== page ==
As a performer, Hutchings played with two of his bands, The Comet Is Coming and Sons of Kemet, the latter in a special XL format with the usual two drummers doubling up to four. Sons of Kemet performed in Ronda, one of the five music halls in Tivoli Vredenburg. A giant complex with five purpose-built music halls, Tivoli is central to Le Guess Who?, hosting myriad performances. We must admit to only briefly catching Sons of Kemet as Ronda was bursting at the seams, with a mammoth crowd gathered to watch and experience one of the fest’s most anticipated acts. We bid our time and the next day, astro-futurist trio The Comet Is Coming took to the stage at the Grote Zaal with an infectious energy, ripe for dancing. King Shabaka, Betamax and Danalogue led the audience on a cosmic voyage, utterly perfect for a celestial and effusive closing on the last day.
Back to the general line-up and other curated bills, there was a multitude of musical riches on offer. Cate Le Bon and Tim Presley’s collaborative duo DRINKS gifted us with our inaugural set of the festival on Thursday evening at Tivoli’s Pandora, offering with their band a playful set, drawing mostly from their recent second album Hippo Lite, including the weird and wonderful tracks ‘Corner Shops’ and ‘Real Outside’.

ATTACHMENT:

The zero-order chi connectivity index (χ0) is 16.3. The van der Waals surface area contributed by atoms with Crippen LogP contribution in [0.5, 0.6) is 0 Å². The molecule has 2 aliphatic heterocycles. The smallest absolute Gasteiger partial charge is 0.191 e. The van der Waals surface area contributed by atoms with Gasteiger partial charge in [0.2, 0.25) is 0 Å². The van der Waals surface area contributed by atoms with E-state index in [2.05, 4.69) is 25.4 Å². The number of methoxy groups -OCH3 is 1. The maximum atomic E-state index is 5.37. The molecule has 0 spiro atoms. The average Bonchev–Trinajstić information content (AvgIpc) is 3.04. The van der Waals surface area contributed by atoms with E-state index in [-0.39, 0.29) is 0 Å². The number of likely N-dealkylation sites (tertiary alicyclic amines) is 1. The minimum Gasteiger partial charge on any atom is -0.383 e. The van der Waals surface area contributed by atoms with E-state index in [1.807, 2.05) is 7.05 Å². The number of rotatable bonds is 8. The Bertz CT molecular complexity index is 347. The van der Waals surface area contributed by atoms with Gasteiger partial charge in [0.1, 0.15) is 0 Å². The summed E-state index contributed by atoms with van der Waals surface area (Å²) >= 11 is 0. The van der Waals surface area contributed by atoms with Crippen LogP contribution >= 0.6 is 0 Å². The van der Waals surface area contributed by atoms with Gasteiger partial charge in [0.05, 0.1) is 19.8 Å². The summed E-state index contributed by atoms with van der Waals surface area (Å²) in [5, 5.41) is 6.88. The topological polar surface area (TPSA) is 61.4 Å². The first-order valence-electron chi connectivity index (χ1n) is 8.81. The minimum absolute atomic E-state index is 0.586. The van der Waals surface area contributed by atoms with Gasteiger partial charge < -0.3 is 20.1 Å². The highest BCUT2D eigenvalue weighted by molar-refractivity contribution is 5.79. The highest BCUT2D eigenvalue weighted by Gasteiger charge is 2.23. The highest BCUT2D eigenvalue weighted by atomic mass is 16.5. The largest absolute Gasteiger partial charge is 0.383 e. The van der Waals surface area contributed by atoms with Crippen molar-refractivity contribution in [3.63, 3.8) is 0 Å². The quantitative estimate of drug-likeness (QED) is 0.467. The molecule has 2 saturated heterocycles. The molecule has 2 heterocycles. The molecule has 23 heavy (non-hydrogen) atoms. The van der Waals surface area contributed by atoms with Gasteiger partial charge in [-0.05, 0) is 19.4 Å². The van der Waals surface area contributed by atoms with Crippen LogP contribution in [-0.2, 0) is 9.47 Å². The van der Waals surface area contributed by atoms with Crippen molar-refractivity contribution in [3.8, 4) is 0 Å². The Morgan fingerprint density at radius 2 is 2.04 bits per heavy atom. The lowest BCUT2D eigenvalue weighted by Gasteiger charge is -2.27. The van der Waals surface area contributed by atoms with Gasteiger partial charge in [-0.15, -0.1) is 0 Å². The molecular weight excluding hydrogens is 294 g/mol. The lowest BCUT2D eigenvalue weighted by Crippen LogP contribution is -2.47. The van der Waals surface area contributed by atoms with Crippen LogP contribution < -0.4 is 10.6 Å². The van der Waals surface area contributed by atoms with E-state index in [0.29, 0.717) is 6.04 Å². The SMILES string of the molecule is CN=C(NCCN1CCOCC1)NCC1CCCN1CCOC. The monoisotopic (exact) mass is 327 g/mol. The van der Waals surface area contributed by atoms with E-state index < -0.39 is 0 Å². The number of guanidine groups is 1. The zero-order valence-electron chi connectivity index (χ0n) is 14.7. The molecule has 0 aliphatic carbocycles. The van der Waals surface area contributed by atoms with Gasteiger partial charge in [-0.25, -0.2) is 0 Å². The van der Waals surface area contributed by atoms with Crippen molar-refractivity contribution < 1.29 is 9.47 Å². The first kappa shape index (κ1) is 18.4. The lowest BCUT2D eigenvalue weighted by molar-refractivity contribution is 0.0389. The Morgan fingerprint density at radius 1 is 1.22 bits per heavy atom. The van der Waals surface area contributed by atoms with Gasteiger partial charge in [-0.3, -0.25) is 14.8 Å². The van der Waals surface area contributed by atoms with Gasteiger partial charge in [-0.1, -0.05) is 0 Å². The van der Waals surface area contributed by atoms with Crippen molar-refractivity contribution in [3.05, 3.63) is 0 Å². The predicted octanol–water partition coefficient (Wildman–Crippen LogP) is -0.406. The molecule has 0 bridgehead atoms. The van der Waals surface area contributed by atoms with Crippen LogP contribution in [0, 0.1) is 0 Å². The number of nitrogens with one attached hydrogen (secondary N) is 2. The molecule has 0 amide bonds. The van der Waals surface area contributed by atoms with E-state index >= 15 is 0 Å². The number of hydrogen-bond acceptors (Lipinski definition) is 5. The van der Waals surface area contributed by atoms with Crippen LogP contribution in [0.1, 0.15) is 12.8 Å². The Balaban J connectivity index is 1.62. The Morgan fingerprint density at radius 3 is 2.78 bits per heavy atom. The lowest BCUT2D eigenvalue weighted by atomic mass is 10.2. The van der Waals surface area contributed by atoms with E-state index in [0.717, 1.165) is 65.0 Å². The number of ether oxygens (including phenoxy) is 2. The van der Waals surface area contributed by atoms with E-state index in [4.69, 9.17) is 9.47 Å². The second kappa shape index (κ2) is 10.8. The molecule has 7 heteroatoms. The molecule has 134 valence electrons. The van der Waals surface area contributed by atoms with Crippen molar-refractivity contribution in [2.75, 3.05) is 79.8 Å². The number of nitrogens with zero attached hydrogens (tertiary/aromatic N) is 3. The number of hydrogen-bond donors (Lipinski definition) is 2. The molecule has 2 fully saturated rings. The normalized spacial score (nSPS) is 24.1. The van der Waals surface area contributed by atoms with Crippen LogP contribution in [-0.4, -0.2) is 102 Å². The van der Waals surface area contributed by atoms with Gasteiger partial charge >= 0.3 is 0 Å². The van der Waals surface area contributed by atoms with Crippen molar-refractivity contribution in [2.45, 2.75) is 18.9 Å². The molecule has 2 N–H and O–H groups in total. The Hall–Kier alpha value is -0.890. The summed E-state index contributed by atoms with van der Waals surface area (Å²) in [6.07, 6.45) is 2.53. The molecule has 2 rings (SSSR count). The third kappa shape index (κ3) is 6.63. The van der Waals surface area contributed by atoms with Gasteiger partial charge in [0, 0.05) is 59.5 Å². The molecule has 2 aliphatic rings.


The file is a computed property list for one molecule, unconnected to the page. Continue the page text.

Celebrated improvisational artist Lonnie Holley was one of the most captivating performers of the festival, stealing the show with his honest and engaging storytelling and ghostly piano playing. Accompanied by the incredible experimental duo of trombone and drums Nelson Patton, Lonnie Holley’s spontaneous musical narrations of life stories evoked a wonderful feeling of life celebration in harmony with Mother Earth.
As is usual, Le Guess Who? spreads its wings in many ways offering more than musical performances throughout its four days like films, artist talks, exhibitions or Le Mini Who?. A tour of Utrecht led by Lonnie, “Through The Eyes of Lonnie Holley”, was one of the one-off events that happened this year.
We’ve been awed before by the ferocious live energy of wildly inventive guitar virtuoso Yonatan Gat. In a trio format, with drummer and bassist, his performance at Le Guess Who? was even more memorable, punctuated by his sparkling collaboration with Native American powwow drum group The Eastern Medicine Singers. Performing at Pandora, the show consisted of two parts. The first part kicked off with a mindblowing drum solo, before Gat joined his two band members for a relentless and powerful show with influences from all over the place. Gat had warned their set would have to be short, as they were merely the support act for the big ceremony. The second part of the show then followed, with the members of The Eastern Medicine Singers all performing on a single giant drum, in the middle of the audience. As the lights turned on them, chanting and pounding, Gat and his bandmates joined the middle stage, enthralling the audience with a powerful and transcending experience.